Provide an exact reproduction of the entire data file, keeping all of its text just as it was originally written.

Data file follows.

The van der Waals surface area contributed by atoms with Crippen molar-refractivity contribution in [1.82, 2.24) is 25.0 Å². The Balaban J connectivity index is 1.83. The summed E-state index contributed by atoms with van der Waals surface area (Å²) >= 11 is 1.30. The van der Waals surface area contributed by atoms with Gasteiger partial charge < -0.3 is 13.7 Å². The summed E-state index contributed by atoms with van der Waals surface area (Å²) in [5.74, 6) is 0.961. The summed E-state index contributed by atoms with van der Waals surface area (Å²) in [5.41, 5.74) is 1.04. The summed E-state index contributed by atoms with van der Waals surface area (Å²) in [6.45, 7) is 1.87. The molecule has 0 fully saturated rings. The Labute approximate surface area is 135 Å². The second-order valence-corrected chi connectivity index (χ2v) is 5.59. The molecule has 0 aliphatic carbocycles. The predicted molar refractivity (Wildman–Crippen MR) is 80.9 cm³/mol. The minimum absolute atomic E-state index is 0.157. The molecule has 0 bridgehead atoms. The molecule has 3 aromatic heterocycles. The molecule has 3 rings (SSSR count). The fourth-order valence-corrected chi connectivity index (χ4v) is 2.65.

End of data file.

The van der Waals surface area contributed by atoms with Crippen molar-refractivity contribution in [1.82, 2.24) is 25.0 Å². The Balaban J connectivity index is 1.83. The summed E-state index contributed by atoms with van der Waals surface area (Å²) >= 11 is 1.30. The van der Waals surface area contributed by atoms with Gasteiger partial charge < -0.3 is 13.7 Å². The summed E-state index contributed by atoms with van der Waals surface area (Å²) in [5.74, 6) is 0.961. The summed E-state index contributed by atoms with van der Waals surface area (Å²) in [5.41, 5.74) is 1.04. The summed E-state index contributed by atoms with van der Waals surface area (Å²) in [6.45, 7) is 1.87. The molecule has 0 fully saturated rings. The Labute approximate surface area is 135 Å². The second-order valence-corrected chi connectivity index (χ2v) is 5.59. The molecule has 0 aliphatic carbocycles. The predicted molar refractivity (Wildman–Crippen MR) is 80.9 cm³/mol. The minimum absolute atomic E-state index is 0.157. The molecule has 0 bridgehead atoms. The molecule has 3 aromatic heterocycles. The molecule has 3 rings (SSSR count). The fourth-order valence-corrected chi connectivity index (χ4v) is 2.65.